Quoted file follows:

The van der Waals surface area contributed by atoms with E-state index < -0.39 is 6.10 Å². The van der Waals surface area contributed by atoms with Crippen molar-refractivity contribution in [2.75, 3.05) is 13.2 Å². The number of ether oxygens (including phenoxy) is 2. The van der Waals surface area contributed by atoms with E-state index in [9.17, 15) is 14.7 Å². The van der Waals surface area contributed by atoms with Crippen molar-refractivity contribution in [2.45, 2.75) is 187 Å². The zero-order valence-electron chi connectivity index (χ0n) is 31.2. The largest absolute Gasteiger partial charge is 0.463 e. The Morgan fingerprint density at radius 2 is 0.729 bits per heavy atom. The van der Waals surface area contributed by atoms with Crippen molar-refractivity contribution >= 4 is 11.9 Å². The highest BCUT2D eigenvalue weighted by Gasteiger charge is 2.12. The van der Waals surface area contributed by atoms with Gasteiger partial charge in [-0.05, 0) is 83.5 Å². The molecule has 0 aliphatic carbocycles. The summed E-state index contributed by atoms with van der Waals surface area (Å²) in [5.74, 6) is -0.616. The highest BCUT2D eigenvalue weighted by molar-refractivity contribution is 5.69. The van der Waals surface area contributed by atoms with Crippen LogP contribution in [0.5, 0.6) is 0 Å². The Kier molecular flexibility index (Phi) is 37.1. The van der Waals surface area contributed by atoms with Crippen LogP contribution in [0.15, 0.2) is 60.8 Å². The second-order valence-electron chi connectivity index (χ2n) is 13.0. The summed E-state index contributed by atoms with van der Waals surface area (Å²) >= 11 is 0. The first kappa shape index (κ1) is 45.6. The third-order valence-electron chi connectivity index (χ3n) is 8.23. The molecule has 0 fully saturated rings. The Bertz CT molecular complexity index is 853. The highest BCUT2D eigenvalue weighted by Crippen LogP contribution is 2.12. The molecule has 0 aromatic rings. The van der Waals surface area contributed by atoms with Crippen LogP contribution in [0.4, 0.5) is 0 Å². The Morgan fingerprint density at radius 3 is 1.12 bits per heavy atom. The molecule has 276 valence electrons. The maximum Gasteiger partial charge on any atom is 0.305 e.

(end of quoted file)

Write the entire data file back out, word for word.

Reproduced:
The van der Waals surface area contributed by atoms with E-state index < -0.39 is 6.10 Å². The van der Waals surface area contributed by atoms with Crippen molar-refractivity contribution in [2.75, 3.05) is 13.2 Å². The number of ether oxygens (including phenoxy) is 2. The van der Waals surface area contributed by atoms with E-state index in [9.17, 15) is 14.7 Å². The van der Waals surface area contributed by atoms with Crippen molar-refractivity contribution in [2.45, 2.75) is 187 Å². The zero-order valence-electron chi connectivity index (χ0n) is 31.2. The largest absolute Gasteiger partial charge is 0.463 e. The Morgan fingerprint density at radius 2 is 0.729 bits per heavy atom. The van der Waals surface area contributed by atoms with Crippen molar-refractivity contribution >= 4 is 11.9 Å². The highest BCUT2D eigenvalue weighted by Gasteiger charge is 2.12. The van der Waals surface area contributed by atoms with Gasteiger partial charge in [-0.05, 0) is 83.5 Å². The molecule has 0 aliphatic carbocycles. The summed E-state index contributed by atoms with van der Waals surface area (Å²) in [5.74, 6) is -0.616. The highest BCUT2D eigenvalue weighted by molar-refractivity contribution is 5.69. The van der Waals surface area contributed by atoms with Crippen LogP contribution in [0.5, 0.6) is 0 Å². The Kier molecular flexibility index (Phi) is 37.1. The van der Waals surface area contributed by atoms with Crippen LogP contribution in [0.15, 0.2) is 60.8 Å². The second-order valence-electron chi connectivity index (χ2n) is 13.0. The summed E-state index contributed by atoms with van der Waals surface area (Å²) >= 11 is 0. The first kappa shape index (κ1) is 45.6. The third-order valence-electron chi connectivity index (χ3n) is 8.23. The molecule has 0 fully saturated rings. The Bertz CT molecular complexity index is 853. The highest BCUT2D eigenvalue weighted by Crippen LogP contribution is 2.12. The molecule has 0 aromatic rings. The van der Waals surface area contributed by atoms with Crippen LogP contribution in [0.4, 0.5) is 0 Å². The Morgan fingerprint density at radius 3 is 1.12 bits per heavy atom. The molecule has 276 valence electrons. The maximum Gasteiger partial charge on any atom is 0.305 e.